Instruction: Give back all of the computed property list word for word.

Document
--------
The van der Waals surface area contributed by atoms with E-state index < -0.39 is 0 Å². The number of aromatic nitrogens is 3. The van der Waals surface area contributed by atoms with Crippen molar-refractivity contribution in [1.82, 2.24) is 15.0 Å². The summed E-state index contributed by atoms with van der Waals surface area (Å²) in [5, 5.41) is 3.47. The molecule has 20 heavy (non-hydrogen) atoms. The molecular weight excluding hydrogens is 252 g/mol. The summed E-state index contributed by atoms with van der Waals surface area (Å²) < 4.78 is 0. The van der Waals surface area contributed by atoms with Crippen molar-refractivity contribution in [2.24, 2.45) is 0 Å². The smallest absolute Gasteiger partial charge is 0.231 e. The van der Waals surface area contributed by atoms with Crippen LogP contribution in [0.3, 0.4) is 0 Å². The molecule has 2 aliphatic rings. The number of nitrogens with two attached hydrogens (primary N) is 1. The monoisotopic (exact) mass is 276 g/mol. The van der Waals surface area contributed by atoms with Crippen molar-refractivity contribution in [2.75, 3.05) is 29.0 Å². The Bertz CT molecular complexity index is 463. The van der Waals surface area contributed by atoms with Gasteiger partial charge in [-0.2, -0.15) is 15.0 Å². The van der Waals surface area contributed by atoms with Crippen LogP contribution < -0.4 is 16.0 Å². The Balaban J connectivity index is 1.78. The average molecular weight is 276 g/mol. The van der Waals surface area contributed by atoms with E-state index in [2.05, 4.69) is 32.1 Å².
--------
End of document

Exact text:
The van der Waals surface area contributed by atoms with E-state index < -0.39 is 0 Å². The number of aromatic nitrogens is 3. The van der Waals surface area contributed by atoms with Crippen molar-refractivity contribution in [1.82, 2.24) is 15.0 Å². The summed E-state index contributed by atoms with van der Waals surface area (Å²) in [5, 5.41) is 3.47. The molecule has 20 heavy (non-hydrogen) atoms. The molecular weight excluding hydrogens is 252 g/mol. The summed E-state index contributed by atoms with van der Waals surface area (Å²) < 4.78 is 0. The van der Waals surface area contributed by atoms with Crippen molar-refractivity contribution in [2.24, 2.45) is 0 Å². The smallest absolute Gasteiger partial charge is 0.231 e. The van der Waals surface area contributed by atoms with Crippen LogP contribution in [0.3, 0.4) is 0 Å². The molecule has 2 aliphatic rings. The number of nitrogens with two attached hydrogens (primary N) is 1. The monoisotopic (exact) mass is 276 g/mol. The van der Waals surface area contributed by atoms with Crippen molar-refractivity contribution in [2.75, 3.05) is 29.0 Å². The Bertz CT molecular complexity index is 463. The van der Waals surface area contributed by atoms with Gasteiger partial charge in [-0.2, -0.15) is 15.0 Å². The van der Waals surface area contributed by atoms with Crippen LogP contribution < -0.4 is 16.0 Å². The Balaban J connectivity index is 1.78. The average molecular weight is 276 g/mol. The van der Waals surface area contributed by atoms with E-state index in [2.05, 4.69) is 32.1 Å².